The Centers for Disease Control and Prevention on Wednesday said more people have died of antibiotic-resistant infections than previously estimated, despite hospitals' efforts to prevent acquired conditions.
More than 2.8 million infections occur each year, causing more than 35,000 deaths, according to the latest CDC estimates. Although that's more infections than the agency estimated in its revised numbers for 2013, when there were 2.6 million annual infections, the mortality rate has dropped from 44,000 deaths per year. That's an 18% drop since the CDC revised its 2013 numbers.
In the original 2013 numbers, the CDC estimated there were 2 million infections and 23,000 deaths.
CDC Director Dr. Robert Redfield said the revised numbers stemmed from new data sources that were previously unavailable. He urged clinicians to continue vigilant infection control to ensure those numbers continue to decrease.
"Despite significant progress this threat remains our enemy," Redfield said.
The CDC added two germs to its "urgent threat" infection list since the 2013 report: a drug-resistant form of candida auris and carbapenem-resistant acinetobacter. The former is a fungal infection that kills 1 in 3 patients it affects. The infection was elevated to "urgent" status due to its rapid global spread over the past year, with more than 836 cases confirmed in the U.S. as of Oct. 29.
The latter infection causes pneumonia and wound, bloodstream and urinary tract infections and was responsible for 8,500 hospitalizations and 700 deaths in 2017 with nearly all cases acquired in healthcare settings.
"With emerging threats like this, the modern medicine available to us today can very well be gone tomorrow if we don't slow the development of antibiotic resistance," Redfield said.
The decrease in deaths and rise in total infections may reflect a shift in where care is given. Outpatient sites generally see less severe infections than hospitals.
"We probably have made some significant strides in the hospital setting but the question for me is what is going on in the community," said Dr. Emily Sydnor Spivak, associate professor of medicine at University of Utah Health's infectious diseases division. "Do we need to transition and do a lot more in the outpatient setting and agriculture sector?"
Antibiotic-resistant infections that are most often acquired within healthcare settings accounted for 85% of all deaths calculated in the report. That stems partly from decades of antibiotic overprescribing. The more an antibiotic is used, the less effective it becomes as resistance increases.
Antibiotic stewardship efforts have focused on hospitals. In 2017, the Joint Commission began requiring acute-care and critical-access hospitals as well as nursing homes to have an antibiotic stewardship program as a condition of maintaining their accreditation.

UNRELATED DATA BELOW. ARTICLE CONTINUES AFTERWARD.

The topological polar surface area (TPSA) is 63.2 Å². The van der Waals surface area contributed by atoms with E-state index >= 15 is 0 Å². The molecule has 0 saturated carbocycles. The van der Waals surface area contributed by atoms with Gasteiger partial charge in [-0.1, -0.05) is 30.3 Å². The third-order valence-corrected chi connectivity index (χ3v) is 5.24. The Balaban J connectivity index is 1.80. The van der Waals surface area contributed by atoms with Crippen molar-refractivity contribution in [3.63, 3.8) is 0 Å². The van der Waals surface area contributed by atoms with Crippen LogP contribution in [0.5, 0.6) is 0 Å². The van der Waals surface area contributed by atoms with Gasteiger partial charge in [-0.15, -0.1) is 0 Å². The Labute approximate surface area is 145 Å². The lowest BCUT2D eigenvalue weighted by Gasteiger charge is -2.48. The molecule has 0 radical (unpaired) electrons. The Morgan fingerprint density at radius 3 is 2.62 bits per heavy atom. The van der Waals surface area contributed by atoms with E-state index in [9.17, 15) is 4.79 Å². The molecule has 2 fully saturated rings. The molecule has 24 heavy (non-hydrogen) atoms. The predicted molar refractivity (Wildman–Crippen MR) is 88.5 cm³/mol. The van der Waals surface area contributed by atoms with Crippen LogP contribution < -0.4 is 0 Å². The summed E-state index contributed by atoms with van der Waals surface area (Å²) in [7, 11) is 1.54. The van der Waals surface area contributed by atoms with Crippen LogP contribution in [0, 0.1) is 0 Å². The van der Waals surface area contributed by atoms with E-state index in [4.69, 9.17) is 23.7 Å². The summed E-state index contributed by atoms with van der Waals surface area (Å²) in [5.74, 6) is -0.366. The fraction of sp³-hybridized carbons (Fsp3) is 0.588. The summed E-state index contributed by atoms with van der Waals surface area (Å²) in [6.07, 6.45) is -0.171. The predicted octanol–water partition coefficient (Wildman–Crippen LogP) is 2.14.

By 2018, more than 76% of the country's nearly 5,000 acute-care hospitals reported having an antibiotic stewardship program.
In September, the CMS finalized a rule requiring all hospitals that participate in Medicare and Medicaid to have an antibiotic stewardship program.
That work has led to a more than 27% decrease in the number of antimicrobial-resistant infections acquired in hospitals from 2012 to 2017, according to the CDC report. Deaths from antibiotic-resistant infections over that period fell by 28% in hospitals.
The report's findings confirm the need to focus effort on improving antibiotic use within community-based settings, according to Dr. David Hyun, senior officer at the Pew Charitable Trusts' Antibiotic Resistance Project.
"It has been encouraging to see those efforts are making a positive impact, but it also underscores we have a long way to go," he said. "Places like outpatient centers need the same level of attention that hospitals have received in recent years."
Hyun and others have pointed out there is a large gap in antibiotic oversight at outpatient facilities including retail health clinics and urgent-care centers.
A 2018 JAMA Internal Medicine study found 40% of all outpatient antibiotic prescriptions were written at an urgent-care center or retail health clinic, but 46% of those patients didn't require those drugs.
"We have more obvious federal policy levers for inpatient settings," said Kathy Talkington, project director for Pew's Antibiotic Resistance Project. "In the outpatient setting it's less clear what those policy levers are — it's clearly an area we need to keep focusing on to figure out what incentives need to be in place to drive good stewardship."